Syd Matters - Ghost Days-2008.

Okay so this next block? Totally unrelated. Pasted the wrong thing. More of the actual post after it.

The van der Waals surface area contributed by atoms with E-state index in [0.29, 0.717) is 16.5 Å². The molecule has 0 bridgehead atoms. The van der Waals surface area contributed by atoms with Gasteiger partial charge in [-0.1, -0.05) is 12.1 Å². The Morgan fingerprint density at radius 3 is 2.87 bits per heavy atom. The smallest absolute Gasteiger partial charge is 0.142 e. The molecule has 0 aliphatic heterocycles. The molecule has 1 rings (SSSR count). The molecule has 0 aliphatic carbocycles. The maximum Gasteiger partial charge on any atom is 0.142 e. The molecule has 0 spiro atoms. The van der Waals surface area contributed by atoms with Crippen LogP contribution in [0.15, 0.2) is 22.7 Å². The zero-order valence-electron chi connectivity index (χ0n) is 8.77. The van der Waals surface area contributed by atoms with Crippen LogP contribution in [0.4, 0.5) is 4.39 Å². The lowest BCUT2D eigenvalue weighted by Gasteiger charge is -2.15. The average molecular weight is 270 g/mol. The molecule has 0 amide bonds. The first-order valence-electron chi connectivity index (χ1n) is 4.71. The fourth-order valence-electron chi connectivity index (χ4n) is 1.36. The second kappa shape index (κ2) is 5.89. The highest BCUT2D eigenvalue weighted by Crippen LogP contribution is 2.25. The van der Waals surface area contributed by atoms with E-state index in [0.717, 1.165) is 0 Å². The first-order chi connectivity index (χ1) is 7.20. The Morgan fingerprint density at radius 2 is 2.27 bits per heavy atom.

You have to imagine Syd Matters alone in his flat with the dawn fingering at his window. He hasn’t talked to anyone for a week and the hours and days are gradually slipping by him. One by one, childhood memories come back, sometimes they clash. He composes crystal-clear tunes on his guitar, the din of the world is far away and he listens to the music inside of him. And when day comes, the song is suddenly there. Syd experiences a strange sense of joy, feels incredibly present and at the same time as if he was floating. These are his “Ghost Days”, as he puts it. They provide the title of his third album – which also happens to be his most beautiful one to date. It’s not that Syd’s been idle up until now. The Parisian Jonathan Morali, alias Syd Matters, came from nowhere to make a big impression at the first Les Inrockuptibles QED awards – he was only 22 at the time – and his two spellbinding albums have since won over both critics and the general public. The first was “A Whisper And A Sigh” (2003), riding on the back of the space-folk hit “Black & White Eyes”. Then came “Someday We Will Foresee Obstacles” (2005) which was enhanced by large-scale, enthralling, Pink Floyd-style concerts – it’s worth mentioning that Jonathan had by this time surrounded himself with four musicians in his own vein, Olivier, Jean-Yves, Clément and Rémi, who bring a new dimension to Syd Matters. He was also much talked about this autumn with the release of the film “Heartbeat Detector”, for which he composed the soundtrack. He now says that this was a decisive experience for him, one that helped him grow.